A 737 Max 8 plane sits. at the Boeing manufacturing facility in Renton in 2019. (David Ryder/Bloomberg)

A 737 Max 8 plane sits. at the Boeing manufacturing facility in Renton in 2019. (David Ryder/Bloomberg)

Why the Boeing vs. Airbus fight is coming to a head

The U.S. and European Union prepare to launch a barrage of tariffs on each other’s exports.

By Bryce Baschuk / Bloomberg

Making airplanes is one of the most prestigious things countries can do, a testimony to their technical skills, engineering prowess and aspirations on the world stage. It can be a source of national pride, but also a flashpoint. Nothing illustrates this more than the global rivalry of Boeing Co. and Airbus SE, the Coke and Pepsi of the skies. An almost 16-year-old trade dispute is coming to a head as the U.S. and European Union prepare to launch a barrage of tariffs, subject to a further World Trade Organization ruling, on each other’s exports.

1. What’s the fight about?

State aid, the increasingly common practice of governments doling out support to key manufacturers or industries. In 2004 the U.S. lodged a WTO legal case against the EU for its member state support to Airbus. In 2011 the WTO ruled that the EU provided Airbus with billions of dollars of illegal subsidized financing that enabled Airbus to launch its widebodied and short-haul planes. The EU opened a parallel case against the U.S. that argued Boeing benefited from state subsidies as well as space and military contracts, which defrayed the cost of civilian aircraft development. In 2012 the WTO determined Boeing had received at least $5.3 billion in illegal U.S. aid. The cases continued to wind their way through the WTO dispute process until 2019, when the WTO authorized the U.S. to retaliate with tariffs against $7.5 billion worth of EU exports. Due to a timing lag, the WTO won’t issue a retaliation award in the EU’s complaint about Boeing until sometime this fall.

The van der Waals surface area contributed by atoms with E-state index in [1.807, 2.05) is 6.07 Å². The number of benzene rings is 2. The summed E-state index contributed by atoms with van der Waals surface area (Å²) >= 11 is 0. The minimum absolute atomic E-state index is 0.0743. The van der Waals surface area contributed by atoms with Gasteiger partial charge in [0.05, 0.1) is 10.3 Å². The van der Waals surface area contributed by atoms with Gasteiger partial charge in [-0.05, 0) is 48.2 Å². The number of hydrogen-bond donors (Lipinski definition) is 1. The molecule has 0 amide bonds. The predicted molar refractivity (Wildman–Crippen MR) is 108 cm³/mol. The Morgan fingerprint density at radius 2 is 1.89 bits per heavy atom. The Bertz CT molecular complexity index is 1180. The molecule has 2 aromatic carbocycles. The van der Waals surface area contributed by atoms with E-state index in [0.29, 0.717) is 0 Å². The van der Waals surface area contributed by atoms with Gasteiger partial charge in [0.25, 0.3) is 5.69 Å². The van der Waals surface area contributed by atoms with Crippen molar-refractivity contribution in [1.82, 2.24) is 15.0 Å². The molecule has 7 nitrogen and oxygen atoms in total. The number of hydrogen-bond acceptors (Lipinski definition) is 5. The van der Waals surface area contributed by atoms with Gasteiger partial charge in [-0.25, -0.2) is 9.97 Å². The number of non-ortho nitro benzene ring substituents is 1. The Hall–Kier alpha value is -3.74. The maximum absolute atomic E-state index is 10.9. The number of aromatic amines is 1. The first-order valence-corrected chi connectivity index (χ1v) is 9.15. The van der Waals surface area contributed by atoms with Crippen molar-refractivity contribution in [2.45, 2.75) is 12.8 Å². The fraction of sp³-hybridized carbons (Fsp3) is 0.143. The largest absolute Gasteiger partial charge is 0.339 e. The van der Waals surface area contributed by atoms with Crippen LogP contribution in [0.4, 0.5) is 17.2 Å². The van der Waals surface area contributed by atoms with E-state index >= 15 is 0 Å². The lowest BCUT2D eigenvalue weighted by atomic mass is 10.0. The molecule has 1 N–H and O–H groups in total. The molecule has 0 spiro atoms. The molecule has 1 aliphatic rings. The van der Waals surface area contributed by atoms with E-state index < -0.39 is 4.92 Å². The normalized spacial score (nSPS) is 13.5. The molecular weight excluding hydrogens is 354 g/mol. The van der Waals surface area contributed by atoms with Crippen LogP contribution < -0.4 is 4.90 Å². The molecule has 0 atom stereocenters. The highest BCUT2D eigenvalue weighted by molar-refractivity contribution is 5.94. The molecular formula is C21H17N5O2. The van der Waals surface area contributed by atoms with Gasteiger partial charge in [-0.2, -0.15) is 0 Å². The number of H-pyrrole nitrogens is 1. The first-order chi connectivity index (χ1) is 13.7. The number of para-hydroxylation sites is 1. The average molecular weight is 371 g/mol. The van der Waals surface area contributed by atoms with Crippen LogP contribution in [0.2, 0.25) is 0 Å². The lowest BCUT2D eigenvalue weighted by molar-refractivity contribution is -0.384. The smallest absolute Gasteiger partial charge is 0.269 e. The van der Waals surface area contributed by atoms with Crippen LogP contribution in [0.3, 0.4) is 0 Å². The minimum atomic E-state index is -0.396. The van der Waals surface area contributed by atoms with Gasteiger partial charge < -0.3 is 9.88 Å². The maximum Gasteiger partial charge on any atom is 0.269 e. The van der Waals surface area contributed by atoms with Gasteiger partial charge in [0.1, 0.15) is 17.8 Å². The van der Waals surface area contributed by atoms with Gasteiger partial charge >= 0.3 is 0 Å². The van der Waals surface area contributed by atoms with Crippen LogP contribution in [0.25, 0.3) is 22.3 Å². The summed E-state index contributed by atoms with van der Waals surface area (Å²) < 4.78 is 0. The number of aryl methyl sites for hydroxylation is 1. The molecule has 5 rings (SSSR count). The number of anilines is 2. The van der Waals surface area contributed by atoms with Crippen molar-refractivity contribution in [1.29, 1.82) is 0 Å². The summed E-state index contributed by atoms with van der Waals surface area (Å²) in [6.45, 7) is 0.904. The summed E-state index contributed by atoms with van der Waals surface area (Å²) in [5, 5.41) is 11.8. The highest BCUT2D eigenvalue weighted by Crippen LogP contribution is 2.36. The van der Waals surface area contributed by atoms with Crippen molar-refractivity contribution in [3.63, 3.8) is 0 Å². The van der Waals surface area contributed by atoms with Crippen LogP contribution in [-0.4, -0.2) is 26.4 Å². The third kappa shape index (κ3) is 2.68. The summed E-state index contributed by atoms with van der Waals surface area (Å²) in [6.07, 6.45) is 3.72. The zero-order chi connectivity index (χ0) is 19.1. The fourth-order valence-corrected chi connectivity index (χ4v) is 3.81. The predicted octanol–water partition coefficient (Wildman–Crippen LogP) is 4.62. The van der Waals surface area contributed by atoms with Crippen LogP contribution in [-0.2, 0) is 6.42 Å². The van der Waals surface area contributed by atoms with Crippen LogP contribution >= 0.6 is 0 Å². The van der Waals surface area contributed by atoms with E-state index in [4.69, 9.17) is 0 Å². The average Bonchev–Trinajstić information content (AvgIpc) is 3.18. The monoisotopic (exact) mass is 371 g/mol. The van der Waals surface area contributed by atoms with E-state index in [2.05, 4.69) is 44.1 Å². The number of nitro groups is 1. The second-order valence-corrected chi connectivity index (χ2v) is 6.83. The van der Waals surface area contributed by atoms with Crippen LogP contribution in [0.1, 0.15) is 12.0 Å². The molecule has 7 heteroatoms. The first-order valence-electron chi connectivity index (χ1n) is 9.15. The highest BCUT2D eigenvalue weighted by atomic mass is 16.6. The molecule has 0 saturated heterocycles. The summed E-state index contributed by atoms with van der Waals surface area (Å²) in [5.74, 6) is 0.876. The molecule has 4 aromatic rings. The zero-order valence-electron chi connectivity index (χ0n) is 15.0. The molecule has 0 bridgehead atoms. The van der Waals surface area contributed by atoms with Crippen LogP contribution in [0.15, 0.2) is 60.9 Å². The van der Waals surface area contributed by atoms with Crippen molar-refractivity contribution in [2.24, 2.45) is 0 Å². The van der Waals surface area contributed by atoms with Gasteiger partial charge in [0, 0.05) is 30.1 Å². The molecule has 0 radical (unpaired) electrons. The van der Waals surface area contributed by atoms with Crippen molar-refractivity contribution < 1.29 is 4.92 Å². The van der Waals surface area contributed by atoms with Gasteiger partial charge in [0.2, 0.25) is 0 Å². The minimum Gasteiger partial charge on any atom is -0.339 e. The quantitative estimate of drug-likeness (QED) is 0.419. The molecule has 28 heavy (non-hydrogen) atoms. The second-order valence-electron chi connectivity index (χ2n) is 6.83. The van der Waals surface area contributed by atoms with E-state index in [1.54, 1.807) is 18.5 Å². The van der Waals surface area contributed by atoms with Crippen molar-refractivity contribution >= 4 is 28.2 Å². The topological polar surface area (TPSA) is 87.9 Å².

2. Why is this flaring up now?

The U.S. is now stepping up pressure on the EU, by rotating its tariffs onto new goods and potentially targeting $3.1 billion of European exports like olives, beer, gin and trucks, under a trade tactic known as carousel retaliation. The EU, meanwhile, is awaiting WTO authorization to impose levies on $11.2 billion of U.S. products. In 2019, the WTO said the U.S. continued to provide illegal subsidies to Boeing via a Washington state preferential tax scheme that disadvantaged Airbus. The U.S. subsequently said it complied with the ruling after the state ended its tax rate reduction for Boeing, but the WTO has not yet confirmed the U.S. claim.

3. What kind of state aid did Airbus and Boeing get?

The governments of Germany, France, Spain and the U.K. provided Airbus with subsidies via launch-aid loans for aircraft development, equity infusions, debt forgiveness and various other financial contributions. The U.S. government provided Boeing with subsidies via federal research and development funding, state and local tax programs and infrastructure-related funding. Both the U.S. and EU allege that the other’s measures fail to adhere to the WTO’s Agreement on Subsidies and Countervailing Measures, which governs the use of state aid programs.

4. Why are these companies so important to their governments?